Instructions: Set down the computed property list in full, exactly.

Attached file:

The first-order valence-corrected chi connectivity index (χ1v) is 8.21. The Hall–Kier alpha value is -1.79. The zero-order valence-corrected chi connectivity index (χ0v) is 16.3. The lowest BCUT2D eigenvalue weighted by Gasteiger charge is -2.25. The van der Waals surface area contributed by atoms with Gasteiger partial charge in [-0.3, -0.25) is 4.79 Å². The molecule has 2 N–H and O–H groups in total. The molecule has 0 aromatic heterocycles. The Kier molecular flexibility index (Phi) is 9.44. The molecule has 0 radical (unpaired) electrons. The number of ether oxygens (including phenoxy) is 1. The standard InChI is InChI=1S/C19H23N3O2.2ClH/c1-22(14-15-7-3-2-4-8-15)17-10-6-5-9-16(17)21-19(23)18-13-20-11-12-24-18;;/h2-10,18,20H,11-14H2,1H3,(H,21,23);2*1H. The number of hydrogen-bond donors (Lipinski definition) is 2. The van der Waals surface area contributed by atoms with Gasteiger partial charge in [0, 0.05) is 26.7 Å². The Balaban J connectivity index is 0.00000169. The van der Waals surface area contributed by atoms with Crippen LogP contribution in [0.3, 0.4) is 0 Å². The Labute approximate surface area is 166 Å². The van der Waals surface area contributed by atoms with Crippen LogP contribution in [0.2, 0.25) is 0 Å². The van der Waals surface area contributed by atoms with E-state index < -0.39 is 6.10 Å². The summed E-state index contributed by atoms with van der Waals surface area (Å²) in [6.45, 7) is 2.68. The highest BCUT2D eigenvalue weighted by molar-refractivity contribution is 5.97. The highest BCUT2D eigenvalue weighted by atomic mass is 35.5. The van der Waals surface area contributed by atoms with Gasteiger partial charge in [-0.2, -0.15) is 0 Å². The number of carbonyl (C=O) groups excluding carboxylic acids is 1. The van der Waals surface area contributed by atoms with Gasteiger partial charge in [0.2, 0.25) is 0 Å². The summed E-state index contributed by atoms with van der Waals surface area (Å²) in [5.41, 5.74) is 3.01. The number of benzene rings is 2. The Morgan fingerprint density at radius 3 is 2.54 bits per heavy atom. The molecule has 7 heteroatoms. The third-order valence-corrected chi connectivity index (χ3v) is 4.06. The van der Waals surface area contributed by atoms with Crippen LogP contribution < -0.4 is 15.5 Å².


The first-order valence-corrected chi connectivity index (χ1v) is 8.21. The Hall–Kier alpha value is -1.79. The zero-order valence-corrected chi connectivity index (χ0v) is 16.3. The lowest BCUT2D eigenvalue weighted by Gasteiger charge is -2.25. The van der Waals surface area contributed by atoms with Gasteiger partial charge in [-0.3, -0.25) is 4.79 Å². The molecule has 2 N–H and O–H groups in total. The molecule has 0 aromatic heterocycles. The Kier molecular flexibility index (Phi) is 9.44. The molecule has 0 radical (unpaired) electrons. The number of ether oxygens (including phenoxy) is 1. The standard InChI is InChI=1S/C19H23N3O2.2ClH/c1-22(14-15-7-3-2-4-8-15)17-10-6-5-9-16(17)21-19(23)18-13-20-11-12-24-18;;/h2-10,18,20H,11-14H2,1H3,(H,21,23);2*1H. The number of hydrogen-bond donors (Lipinski definition) is 2. The van der Waals surface area contributed by atoms with Gasteiger partial charge in [0, 0.05) is 26.7 Å². The Balaban J connectivity index is 0.00000169. The van der Waals surface area contributed by atoms with Crippen LogP contribution in [0.3, 0.4) is 0 Å². The Labute approximate surface area is 166 Å². The van der Waals surface area contributed by atoms with Crippen LogP contribution in [0.2, 0.25) is 0 Å². The van der Waals surface area contributed by atoms with E-state index < -0.39 is 6.10 Å². The summed E-state index contributed by atoms with van der Waals surface area (Å²) in [6.45, 7) is 2.68. The highest BCUT2D eigenvalue weighted by molar-refractivity contribution is 5.97. The highest BCUT2D eigenvalue weighted by atomic mass is 35.5. The van der Waals surface area contributed by atoms with Gasteiger partial charge in [-0.2, -0.15) is 0 Å². The number of carbonyl (C=O) groups excluding carboxylic acids is 1. The van der Waals surface area contributed by atoms with Gasteiger partial charge in [0.2, 0.25) is 0 Å². The summed E-state index contributed by atoms with van der Waals surface area (Å²) in [5.41, 5.74) is 3.01. The number of benzene rings is 2. The Morgan fingerprint density at radius 3 is 2.54 bits per heavy atom. The molecule has 7 heteroatoms. The third-order valence-corrected chi connectivity index (χ3v) is 4.06. The van der Waals surface area contributed by atoms with Crippen LogP contribution < -0.4 is 15.5 Å².